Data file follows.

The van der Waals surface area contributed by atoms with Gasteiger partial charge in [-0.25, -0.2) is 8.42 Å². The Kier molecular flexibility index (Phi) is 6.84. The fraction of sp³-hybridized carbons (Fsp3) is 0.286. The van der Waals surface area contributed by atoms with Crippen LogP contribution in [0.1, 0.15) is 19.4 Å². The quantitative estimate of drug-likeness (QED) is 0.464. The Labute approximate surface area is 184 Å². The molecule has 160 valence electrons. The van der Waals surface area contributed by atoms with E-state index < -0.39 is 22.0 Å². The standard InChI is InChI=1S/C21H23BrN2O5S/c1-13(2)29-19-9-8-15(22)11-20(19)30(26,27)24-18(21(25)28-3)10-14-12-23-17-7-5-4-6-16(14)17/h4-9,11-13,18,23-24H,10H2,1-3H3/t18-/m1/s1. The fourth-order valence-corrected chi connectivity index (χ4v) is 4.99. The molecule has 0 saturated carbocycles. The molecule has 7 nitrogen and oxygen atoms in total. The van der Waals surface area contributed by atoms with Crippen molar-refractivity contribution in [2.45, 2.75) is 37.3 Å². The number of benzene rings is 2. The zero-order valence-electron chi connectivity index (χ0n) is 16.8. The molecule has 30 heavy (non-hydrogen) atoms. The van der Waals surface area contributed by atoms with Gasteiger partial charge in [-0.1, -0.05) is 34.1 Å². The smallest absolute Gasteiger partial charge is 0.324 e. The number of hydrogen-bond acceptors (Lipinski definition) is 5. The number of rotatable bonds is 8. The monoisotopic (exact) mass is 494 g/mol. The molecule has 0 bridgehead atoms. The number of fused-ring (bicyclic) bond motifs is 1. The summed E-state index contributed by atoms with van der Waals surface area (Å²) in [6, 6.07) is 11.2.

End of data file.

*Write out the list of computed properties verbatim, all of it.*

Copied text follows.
The van der Waals surface area contributed by atoms with Gasteiger partial charge in [-0.25, -0.2) is 8.42 Å². The Kier molecular flexibility index (Phi) is 6.84. The fraction of sp³-hybridized carbons (Fsp3) is 0.286. The van der Waals surface area contributed by atoms with Crippen LogP contribution in [0.1, 0.15) is 19.4 Å². The quantitative estimate of drug-likeness (QED) is 0.464. The Labute approximate surface area is 184 Å². The molecule has 160 valence electrons. The van der Waals surface area contributed by atoms with E-state index < -0.39 is 22.0 Å². The standard InChI is InChI=1S/C21H23BrN2O5S/c1-13(2)29-19-9-8-15(22)11-20(19)30(26,27)24-18(21(25)28-3)10-14-12-23-17-7-5-4-6-16(14)17/h4-9,11-13,18,23-24H,10H2,1-3H3/t18-/m1/s1. The fourth-order valence-corrected chi connectivity index (χ4v) is 4.99. The molecule has 0 saturated carbocycles. The molecule has 7 nitrogen and oxygen atoms in total. The van der Waals surface area contributed by atoms with Crippen molar-refractivity contribution in [2.45, 2.75) is 37.3 Å². The number of benzene rings is 2. The zero-order valence-electron chi connectivity index (χ0n) is 16.8. The molecule has 30 heavy (non-hydrogen) atoms. The van der Waals surface area contributed by atoms with Gasteiger partial charge in [-0.1, -0.05) is 34.1 Å². The smallest absolute Gasteiger partial charge is 0.324 e. The number of hydrogen-bond acceptors (Lipinski definition) is 5. The number of rotatable bonds is 8. The monoisotopic (exact) mass is 494 g/mol. The molecule has 0 bridgehead atoms. The number of fused-ring (bicyclic) bond motifs is 1. The summed E-state index contributed by atoms with van der Waals surface area (Å²) in [6, 6.07) is 11.2.